Well, it looks bad and it stinks.
But that didn’t save the skins of CDU MPs Mark Hauptmann and Nikolas Loebel or the CSU’s Georg Nuesslein, who all resigned promptly from politics altogether this week after becoming embroiled in separate scandals alleging corruption over lobbying from foreign states and profiteering from face mask contracts with the government.
In isolation, each of these cases might be understood but together they are symptomatic of something fundamentally rotten at the heart of the German political establishment. The CDU/CSU have simply been in charge for too long.
Since the start of the post-war Republic of Germany in 1949, the CDU has been in power for a total of 40 years, with the three longest-serving chancellors since then all representing that party – Merkel, Helmut Kohl and Konrad Adenaur.
The sense of entitlement has overwhelmed the alliance but now the German people have realised there is more to life than Mutti, as Merkel is, or was, affectionately known.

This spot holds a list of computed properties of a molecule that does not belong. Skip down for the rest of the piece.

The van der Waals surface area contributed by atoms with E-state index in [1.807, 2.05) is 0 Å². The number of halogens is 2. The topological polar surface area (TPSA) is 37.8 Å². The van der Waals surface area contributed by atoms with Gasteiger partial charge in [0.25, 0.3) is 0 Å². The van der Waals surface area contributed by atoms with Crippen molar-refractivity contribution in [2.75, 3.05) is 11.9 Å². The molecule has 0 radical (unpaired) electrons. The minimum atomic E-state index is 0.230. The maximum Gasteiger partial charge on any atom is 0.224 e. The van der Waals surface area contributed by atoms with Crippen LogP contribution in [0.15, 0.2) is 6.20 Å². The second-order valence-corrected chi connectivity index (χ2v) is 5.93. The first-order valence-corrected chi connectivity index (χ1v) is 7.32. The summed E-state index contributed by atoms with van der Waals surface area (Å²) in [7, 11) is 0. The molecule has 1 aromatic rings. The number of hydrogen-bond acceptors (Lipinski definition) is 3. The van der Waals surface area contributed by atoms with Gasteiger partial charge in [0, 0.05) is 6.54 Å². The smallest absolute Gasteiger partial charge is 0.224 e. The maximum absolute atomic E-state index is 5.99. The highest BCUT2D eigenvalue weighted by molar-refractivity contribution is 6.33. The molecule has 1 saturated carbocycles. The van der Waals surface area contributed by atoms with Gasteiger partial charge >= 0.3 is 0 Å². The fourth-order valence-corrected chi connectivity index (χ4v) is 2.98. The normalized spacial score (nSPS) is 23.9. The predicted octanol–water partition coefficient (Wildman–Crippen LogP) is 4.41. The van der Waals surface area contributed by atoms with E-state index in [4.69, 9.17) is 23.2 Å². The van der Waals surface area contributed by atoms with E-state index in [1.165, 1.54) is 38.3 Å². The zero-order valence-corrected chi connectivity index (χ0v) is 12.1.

The writing has been on the wall since 2017, when the CDU-led government alliance suffered its biggest defeat since World War II and grimly hung on to power by buddying up with the Social Democrats, leaving right-leaning newcomers Alternative für Deutschland as the biggest party in opposition.
The lacklustre electoral display by the CDU/CSU has been followed by an equally dismal performance by Deutschland Inc. While many still talk of a German powerhouse, the reality is that the economy has been underperforming for the last 25 years, with nearly 16 of those under Merkel, and only stands out in the EU because others around them are even worse.